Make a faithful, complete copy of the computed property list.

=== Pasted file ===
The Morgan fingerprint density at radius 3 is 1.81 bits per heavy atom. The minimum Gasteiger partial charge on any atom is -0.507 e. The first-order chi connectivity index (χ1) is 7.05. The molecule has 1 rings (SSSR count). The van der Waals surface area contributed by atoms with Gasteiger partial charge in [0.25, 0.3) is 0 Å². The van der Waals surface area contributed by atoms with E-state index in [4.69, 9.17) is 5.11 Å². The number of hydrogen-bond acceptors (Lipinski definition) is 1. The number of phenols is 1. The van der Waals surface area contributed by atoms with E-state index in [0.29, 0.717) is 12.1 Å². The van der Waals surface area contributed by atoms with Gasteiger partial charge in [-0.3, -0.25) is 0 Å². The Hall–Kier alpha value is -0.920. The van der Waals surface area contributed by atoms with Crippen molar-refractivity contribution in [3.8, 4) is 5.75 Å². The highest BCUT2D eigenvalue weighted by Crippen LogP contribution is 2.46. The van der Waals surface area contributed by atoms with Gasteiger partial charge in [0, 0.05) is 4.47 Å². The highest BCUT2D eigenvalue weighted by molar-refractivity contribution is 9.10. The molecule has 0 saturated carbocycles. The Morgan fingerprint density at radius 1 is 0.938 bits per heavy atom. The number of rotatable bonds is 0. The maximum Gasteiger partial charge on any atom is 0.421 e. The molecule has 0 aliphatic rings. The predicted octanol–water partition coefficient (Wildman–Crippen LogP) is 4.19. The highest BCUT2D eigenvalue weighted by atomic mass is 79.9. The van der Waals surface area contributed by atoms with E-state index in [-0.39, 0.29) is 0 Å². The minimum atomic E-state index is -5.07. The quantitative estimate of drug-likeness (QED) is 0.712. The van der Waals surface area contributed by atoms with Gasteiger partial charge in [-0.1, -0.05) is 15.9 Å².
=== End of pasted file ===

The Morgan fingerprint density at radius 3 is 1.81 bits per heavy atom. The minimum Gasteiger partial charge on any atom is -0.507 e. The first-order chi connectivity index (χ1) is 7.05. The molecule has 1 rings (SSSR count). The van der Waals surface area contributed by atoms with Gasteiger partial charge in [0.25, 0.3) is 0 Å². The van der Waals surface area contributed by atoms with E-state index in [4.69, 9.17) is 5.11 Å². The number of hydrogen-bond acceptors (Lipinski definition) is 1. The number of phenols is 1. The van der Waals surface area contributed by atoms with E-state index in [0.29, 0.717) is 12.1 Å². The van der Waals surface area contributed by atoms with Gasteiger partial charge in [-0.3, -0.25) is 0 Å². The Hall–Kier alpha value is -0.920. The van der Waals surface area contributed by atoms with Crippen molar-refractivity contribution in [3.8, 4) is 5.75 Å². The highest BCUT2D eigenvalue weighted by Crippen LogP contribution is 2.46. The van der Waals surface area contributed by atoms with Gasteiger partial charge in [0, 0.05) is 4.47 Å². The highest BCUT2D eigenvalue weighted by molar-refractivity contribution is 9.10. The molecule has 0 saturated carbocycles. The Morgan fingerprint density at radius 1 is 0.938 bits per heavy atom. The number of rotatable bonds is 0. The maximum Gasteiger partial charge on any atom is 0.421 e. The molecule has 0 aliphatic rings. The predicted octanol–water partition coefficient (Wildman–Crippen LogP) is 4.19. The highest BCUT2D eigenvalue weighted by atomic mass is 79.9. The van der Waals surface area contributed by atoms with E-state index in [-0.39, 0.29) is 0 Å². The minimum atomic E-state index is -5.07. The quantitative estimate of drug-likeness (QED) is 0.712. The van der Waals surface area contributed by atoms with Gasteiger partial charge in [-0.1, -0.05) is 15.9 Å².